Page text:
|The Assembly Line|
|Empire Interactive, LucasArts, Bullet-Proof Software, Microsoft Corporation|
|Cassette Tape, 3.5" Floppy Disk, Cartridge|
|Keyboard, Mouse, Joystick|
|Acorn Archimedes, Amiga, Amstrad CPC, Apple II, Apple IIGS, Apple Macintosh, Arcade, Atari ST, Commodore 64, Psion 3A, Game Boy, NES, MS-DOS, Windows 3.1, SAM Coupé, ZX Spectrum, Acorn Electron, BBC Micro and Xbox 360|
|Xbox Live Arcade|
|Akila Redmer and Stephan L. Butler|
|International Release Date(s)|
|Amiga, Atari ST and MS-DOS|
|Awards | Changelog | Cheats | Codes | Codex |
Compatibility | Covers | Credits | DLC | Help
Localization | Manifest | Modding | Patches
Ratings | Reviews | Screenshots | Soundtrack
Videos | Walkthrough
Pipe Mania is a puzzle video game developed in 1989 by The Assembly Line for the Amiga. It was ported to several other platforms by LucasFilm Games, who gave it the name Pipe Dream and acted as general distributors for the US. In this game, the player must connect randomly appearing pieces of pipe on a grid to a given length within a limited time.
The Windows version of the game was included in the Microsoft Entertainment Pack for Windows 3.1. In 1990 it was released as an arcade game by Japanese manufacturer Video System Co. Ltd., though with slightly altered gameplay, giving the player the task to connect a source and drain with the random pipe pieces.
Gameplay[edit | edit source]
Using a variety of pipe pieces presented randomly in a queue, the player must construct a path from the start piece for the onrushing sewer slime, or "flooz" (the 1991 Windows version's help files refer to it as goo), which begins flowing after a time delay from the start of the round. The flooz is required to pass through a given number of pipe pieces in order for the player to pass to the next round. Some rounds also include an end piece, which must be the end of the pipeline the player has constructed, in addition to fulfilling the minimum pipe length requirement.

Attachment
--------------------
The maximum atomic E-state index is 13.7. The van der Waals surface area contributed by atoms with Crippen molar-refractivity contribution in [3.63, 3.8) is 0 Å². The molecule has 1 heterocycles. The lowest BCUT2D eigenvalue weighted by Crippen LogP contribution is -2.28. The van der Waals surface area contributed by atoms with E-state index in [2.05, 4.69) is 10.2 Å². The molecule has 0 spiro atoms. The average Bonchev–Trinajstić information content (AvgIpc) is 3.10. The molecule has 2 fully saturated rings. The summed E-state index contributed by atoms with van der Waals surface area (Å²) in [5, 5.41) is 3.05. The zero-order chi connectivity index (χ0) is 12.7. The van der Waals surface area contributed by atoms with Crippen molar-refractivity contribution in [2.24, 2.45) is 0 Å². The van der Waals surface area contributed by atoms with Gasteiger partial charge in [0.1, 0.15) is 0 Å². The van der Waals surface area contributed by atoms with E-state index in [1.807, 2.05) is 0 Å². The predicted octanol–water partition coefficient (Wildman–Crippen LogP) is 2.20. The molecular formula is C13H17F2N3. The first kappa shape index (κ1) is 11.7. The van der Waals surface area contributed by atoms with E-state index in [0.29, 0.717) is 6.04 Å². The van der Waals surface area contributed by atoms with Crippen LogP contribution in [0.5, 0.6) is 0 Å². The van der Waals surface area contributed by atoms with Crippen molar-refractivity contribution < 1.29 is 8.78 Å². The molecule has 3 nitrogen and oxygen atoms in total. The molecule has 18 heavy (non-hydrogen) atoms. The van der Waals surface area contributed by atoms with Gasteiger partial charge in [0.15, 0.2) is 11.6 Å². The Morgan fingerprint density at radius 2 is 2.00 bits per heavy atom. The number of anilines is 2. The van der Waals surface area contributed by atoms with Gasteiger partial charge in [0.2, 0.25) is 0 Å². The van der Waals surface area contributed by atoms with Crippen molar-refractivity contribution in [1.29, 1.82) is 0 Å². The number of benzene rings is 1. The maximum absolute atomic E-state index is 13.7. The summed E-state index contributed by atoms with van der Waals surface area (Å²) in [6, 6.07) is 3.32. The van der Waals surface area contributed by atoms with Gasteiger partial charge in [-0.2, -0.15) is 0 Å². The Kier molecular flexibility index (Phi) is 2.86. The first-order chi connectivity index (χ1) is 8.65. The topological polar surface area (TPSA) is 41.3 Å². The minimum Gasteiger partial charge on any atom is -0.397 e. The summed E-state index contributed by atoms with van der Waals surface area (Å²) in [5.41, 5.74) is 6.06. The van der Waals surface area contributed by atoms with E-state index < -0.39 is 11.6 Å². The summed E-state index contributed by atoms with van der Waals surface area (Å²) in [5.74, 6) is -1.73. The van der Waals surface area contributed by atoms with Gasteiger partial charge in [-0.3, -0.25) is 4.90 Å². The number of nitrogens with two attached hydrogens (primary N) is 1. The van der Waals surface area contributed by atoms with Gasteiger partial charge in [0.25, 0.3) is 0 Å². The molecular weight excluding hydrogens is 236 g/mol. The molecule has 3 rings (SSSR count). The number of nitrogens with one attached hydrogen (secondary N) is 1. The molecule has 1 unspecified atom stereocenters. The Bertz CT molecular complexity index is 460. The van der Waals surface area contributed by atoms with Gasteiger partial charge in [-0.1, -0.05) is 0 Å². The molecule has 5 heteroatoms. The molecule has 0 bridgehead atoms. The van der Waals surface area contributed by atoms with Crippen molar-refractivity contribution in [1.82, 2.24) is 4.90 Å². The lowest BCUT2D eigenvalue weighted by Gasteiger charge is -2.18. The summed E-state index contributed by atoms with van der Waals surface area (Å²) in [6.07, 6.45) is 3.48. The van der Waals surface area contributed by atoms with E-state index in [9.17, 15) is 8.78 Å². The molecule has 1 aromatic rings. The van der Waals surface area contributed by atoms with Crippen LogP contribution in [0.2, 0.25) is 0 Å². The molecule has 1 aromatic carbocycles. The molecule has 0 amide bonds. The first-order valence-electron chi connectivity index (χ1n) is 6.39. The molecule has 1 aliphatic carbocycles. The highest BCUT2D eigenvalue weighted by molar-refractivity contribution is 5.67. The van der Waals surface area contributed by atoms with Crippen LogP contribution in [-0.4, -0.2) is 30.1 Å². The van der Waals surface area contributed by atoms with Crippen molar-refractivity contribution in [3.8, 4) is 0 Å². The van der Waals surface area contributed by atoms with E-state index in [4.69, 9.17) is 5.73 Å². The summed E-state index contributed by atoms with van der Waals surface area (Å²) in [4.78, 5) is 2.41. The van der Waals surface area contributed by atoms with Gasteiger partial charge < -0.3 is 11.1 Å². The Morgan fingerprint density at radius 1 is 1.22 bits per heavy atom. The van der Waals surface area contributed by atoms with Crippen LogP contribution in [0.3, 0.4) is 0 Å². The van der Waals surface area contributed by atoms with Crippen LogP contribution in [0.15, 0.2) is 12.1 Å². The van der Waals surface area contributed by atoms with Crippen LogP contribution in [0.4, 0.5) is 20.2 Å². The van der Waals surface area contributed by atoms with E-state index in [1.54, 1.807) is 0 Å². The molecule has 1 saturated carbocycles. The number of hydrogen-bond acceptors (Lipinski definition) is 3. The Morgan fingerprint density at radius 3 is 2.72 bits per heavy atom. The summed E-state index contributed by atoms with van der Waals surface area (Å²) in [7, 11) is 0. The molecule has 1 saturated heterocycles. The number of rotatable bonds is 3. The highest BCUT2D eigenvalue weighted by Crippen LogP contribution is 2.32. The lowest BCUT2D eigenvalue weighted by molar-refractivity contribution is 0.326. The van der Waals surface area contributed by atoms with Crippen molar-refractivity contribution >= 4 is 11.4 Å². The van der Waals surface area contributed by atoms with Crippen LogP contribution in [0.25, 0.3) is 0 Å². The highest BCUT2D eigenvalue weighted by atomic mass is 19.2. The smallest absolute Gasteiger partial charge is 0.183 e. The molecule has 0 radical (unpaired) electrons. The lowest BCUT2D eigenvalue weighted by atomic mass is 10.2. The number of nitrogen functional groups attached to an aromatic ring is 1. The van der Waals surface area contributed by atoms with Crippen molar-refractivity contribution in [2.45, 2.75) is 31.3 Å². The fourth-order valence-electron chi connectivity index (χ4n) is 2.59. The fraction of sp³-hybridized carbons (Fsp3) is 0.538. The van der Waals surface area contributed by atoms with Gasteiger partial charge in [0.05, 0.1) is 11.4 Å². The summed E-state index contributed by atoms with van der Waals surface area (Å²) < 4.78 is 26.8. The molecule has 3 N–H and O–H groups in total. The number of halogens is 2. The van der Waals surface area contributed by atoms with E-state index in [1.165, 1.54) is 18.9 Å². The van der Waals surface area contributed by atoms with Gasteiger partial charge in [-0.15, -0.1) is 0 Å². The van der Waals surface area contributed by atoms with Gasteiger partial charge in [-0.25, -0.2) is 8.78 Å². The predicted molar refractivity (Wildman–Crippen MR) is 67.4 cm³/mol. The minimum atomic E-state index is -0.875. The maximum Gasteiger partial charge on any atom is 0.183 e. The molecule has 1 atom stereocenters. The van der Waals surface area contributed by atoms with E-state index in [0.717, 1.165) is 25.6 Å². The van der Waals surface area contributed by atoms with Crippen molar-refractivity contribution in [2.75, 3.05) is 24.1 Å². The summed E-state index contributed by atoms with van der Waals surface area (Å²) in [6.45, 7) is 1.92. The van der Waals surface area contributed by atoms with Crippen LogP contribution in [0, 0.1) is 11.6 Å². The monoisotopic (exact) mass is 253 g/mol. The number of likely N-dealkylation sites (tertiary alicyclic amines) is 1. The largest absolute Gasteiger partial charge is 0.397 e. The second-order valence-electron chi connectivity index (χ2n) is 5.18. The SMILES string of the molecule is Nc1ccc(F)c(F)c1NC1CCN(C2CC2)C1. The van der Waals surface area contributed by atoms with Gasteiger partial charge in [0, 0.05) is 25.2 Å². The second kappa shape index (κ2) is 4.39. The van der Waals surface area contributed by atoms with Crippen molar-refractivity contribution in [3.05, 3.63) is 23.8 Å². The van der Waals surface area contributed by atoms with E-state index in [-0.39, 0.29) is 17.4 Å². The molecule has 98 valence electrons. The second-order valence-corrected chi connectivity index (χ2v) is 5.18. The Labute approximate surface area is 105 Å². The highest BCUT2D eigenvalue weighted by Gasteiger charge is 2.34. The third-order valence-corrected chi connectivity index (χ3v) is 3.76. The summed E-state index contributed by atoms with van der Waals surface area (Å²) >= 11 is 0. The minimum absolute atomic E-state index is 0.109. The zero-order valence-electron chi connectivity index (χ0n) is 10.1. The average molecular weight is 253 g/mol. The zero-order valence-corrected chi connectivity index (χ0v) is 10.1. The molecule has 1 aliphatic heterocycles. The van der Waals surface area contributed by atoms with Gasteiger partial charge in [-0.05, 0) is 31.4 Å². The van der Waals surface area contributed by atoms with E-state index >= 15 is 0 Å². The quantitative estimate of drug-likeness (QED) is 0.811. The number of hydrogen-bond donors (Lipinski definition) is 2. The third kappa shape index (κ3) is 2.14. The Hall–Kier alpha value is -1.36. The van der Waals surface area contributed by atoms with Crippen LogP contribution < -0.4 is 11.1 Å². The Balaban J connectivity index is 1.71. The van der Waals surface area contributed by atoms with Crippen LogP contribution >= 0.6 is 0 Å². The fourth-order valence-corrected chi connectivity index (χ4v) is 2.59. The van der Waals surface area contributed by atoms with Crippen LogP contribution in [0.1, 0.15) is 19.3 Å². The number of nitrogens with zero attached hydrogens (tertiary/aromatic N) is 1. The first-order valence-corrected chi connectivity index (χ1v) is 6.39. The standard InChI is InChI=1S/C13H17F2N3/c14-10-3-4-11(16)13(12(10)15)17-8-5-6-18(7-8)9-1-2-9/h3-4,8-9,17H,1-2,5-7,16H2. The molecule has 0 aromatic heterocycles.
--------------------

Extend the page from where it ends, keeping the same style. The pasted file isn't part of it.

Completing the sewer pipeline in the time allotted allows the player to advance to the next level, which means a shorter interval from the start of the round until the flooz starts flowing, and also a faster-flowing flooz. On higher levels, some special pipe pieces appear in the game, such as reservoirs, one-way sections, and bonus sections. Obstacles and wrap-around sections also appear on the game board on higher levels.
Also, if a player is able to finish the level using five cross-section pieces and filling them both ways, 5,000 bonus points are awarded.
Later versions[edit | edit source]
A version with 3D graphics was released for the PlayStation in 2000, titled Pipe Dreams 3D. Many clones of Pipe Mania have been produced, under titles such as Wallpipe, Oilcap, Oilcap Pro, MacPipes, Pipe Master, Pipeworks, DragonSnot, PipeNightDreams and Fun2Link. A macabre interpretation called Troubled Souls was released for the Apple Macintosh in 1994. There is also an open-source clone named Vodovod available for both Microsoft Windows and GNU/Linux operating systems. Many Nokia cell phones come with a free version of the game, titled Canal Control.
Remake[edit | edit source]
In other games[edit | edit source]
There is a version of Pipe Mania within the game BioShock, presented to the player as a means of hacking machinery. There is a simplified version of "Pipe Mania" also within Alien Swarm akin to the one in "BioShock"
Reception[edit | edit source]
The game was reviewed in 1994 in Dragon #211 by Jay & Dee in the "Eye of the Monitor" column. Jay did not rate the game, but Dee gave the MacIntosh version of the game 2½ out of 5 stars, and the Windows version 4½ stars.
References[edit | edit source]
- Empire Interactive announces Pipe Mania for PC and Consoles. Empire Interactive (2008-03-10).
- Pipe Mania 2008 remake website. Empire Interactive (2008-09-03).
- Qualls, Eric. BioShock Review (X360) at Xbox.about.com. About.com. Retrieved on 2007-11-04
- Jay & Dee (November 1994). "Eye of the Monitor". Dragon (211): 39–42.